Briefcase in Hand, Entrepreneur Barbie Wants to Help Girls Break the ‘Plastic Ceiling’
Fresh off her stint as a Sports Illustrated swimsuit model, America’s most iconic doll is leaning in to corporate life—and she’s wearing plenty of pink as she does it. Yes, folks, Entrepreneur Barbie is now for sale, and the figurine’s maker, Mattel, hopes she’ll be an inspiration to all the girls out there dreaming of cracking the plastic ceiling.
The release of the doll comes just two weeks after Lego announced that it has approved the creation of a three-figure set of women scientists designed by a female geochemist. In recent years Lego and Mattel have been sharply criticized for promoting figurines that foster gender stereotypes.
Although Barbie has had more than 150 careers—from President Barbie to News Anchor Barbie—according to Mattel, this is the first time it has had the doll focus exclusively on encouraging girls’ entrepreneurial goals. While she doesn’t have a LinkedIn profile yet, the doll does come tricked out with traditional corporate gear.
According to the description of the figure on Amazon, where it’s exclusively on sale till August, “her smartphone, tablet, and briefcase are the tools of her trade and always by her side.” Entrepreneur Barbie also wears a “sophisticated” pink dress, and “luxe details, like a glam necklace, cool clutch, and elegant hairstyle, are smart, professional touches.”
Of course, any real female entrepreneur can tell you that having shiny baubles, a fashionable handbag, and an 18-inch waist aren’t the most essential elements of starting a business. Innovative ideas are needed too. While the youngsters who will play with Entrepreneur Barbie will surely be able to imagine plenty of businesses that the doll can start, Mattel’s stepping up and providing a little encouragement.
For the rest of the year the company will turn the spotlight on 10 real-life female “chief inspiration officers.” This group of accomplished women, including gourmet candy boutique Sugarfina founder Rosie O’Neill and Girls Who Code founder and CEO Reshma Saujani, will provide career tips and advice on social media and on the Barbie blog.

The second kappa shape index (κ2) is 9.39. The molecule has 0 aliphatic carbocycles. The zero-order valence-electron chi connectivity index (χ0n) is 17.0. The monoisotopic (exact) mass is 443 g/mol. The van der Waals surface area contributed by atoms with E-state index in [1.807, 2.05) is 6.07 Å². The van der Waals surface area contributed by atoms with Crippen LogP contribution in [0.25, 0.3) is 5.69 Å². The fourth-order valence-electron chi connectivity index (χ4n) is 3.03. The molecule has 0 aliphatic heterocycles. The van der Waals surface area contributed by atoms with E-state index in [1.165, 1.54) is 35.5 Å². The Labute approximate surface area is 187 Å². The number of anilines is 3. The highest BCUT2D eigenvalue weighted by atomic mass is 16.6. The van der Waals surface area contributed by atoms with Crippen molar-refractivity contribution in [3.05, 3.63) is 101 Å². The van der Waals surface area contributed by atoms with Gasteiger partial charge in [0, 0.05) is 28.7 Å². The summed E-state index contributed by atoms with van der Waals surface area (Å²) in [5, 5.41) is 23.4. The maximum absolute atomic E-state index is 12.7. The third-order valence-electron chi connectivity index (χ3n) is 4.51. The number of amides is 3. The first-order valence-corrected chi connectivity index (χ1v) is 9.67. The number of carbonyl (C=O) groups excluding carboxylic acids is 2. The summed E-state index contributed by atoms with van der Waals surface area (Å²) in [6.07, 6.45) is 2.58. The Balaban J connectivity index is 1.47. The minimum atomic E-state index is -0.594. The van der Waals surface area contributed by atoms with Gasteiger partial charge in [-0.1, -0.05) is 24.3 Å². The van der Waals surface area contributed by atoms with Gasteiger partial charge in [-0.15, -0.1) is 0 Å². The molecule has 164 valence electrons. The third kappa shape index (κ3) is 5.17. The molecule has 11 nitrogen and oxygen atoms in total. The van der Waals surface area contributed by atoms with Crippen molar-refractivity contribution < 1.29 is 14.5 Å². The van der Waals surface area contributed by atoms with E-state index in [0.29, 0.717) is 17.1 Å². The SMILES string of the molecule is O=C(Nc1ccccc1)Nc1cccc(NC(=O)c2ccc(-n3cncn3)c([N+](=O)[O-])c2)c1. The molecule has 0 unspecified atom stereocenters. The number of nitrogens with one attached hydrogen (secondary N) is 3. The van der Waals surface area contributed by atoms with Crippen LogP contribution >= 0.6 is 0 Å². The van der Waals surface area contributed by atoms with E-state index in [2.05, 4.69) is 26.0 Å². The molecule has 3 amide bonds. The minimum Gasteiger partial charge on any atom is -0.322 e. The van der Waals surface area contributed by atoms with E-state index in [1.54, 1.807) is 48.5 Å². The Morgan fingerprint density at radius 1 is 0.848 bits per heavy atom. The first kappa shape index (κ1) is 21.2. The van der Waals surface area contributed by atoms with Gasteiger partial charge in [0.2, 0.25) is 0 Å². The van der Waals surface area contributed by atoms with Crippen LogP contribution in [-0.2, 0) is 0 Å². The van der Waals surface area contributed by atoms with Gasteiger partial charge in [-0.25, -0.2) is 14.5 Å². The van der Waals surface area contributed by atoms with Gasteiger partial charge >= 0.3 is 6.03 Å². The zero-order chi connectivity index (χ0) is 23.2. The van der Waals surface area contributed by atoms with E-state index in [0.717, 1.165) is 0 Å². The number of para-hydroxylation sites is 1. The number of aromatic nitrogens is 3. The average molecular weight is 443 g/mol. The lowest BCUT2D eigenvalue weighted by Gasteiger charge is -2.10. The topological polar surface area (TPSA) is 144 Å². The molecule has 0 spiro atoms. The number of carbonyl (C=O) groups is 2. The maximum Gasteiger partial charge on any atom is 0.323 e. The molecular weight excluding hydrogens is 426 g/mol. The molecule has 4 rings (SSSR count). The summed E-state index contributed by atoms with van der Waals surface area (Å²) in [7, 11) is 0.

"When you ask a girl what a computer scientist is, she usually pictures a geeky guy typing away," Saujani told Wired. "And then we wonder why girls don’t pursue careers in tech! We have to change popular culture and start showing more women, more cool, dynamic, creative women, in these roles.”
With the launch of the doll Wednesday, Barbie also took to Twitter and began a dialogue about career aspirations. The company probably wasn’t hoping to reach girls through the conversation. Instead, it was engaging the people who played with the doll years ago and now control household purchases: moms.
In the last question of the chat, participants were asked, “When you were young, what was your dream career?” The replies show that girls who grew up playing with the picture-perfect doll still knew how to dream.
One mom who is now a Zumba instructor tweeted, "Interior Designer....I ‘re-did’ my doll house monthly.” Kim Stoegbauer, a party stylist and paper product designer who founded TomKat Studio and is a chief inspiration officer, tweeted, “@Barbie I wanted to own a stationery shop! #DreamsComeTrue #BarbieChat #Unapologetic”
As much as Barbie gets hammered for the pink clothing and for promoting an unattainable standard of beauty, Mattel does seem genuinely committed to putting more diverse career options in front of America’s girls. Now if only we could see similar changes in the unrealistic body image it promotes.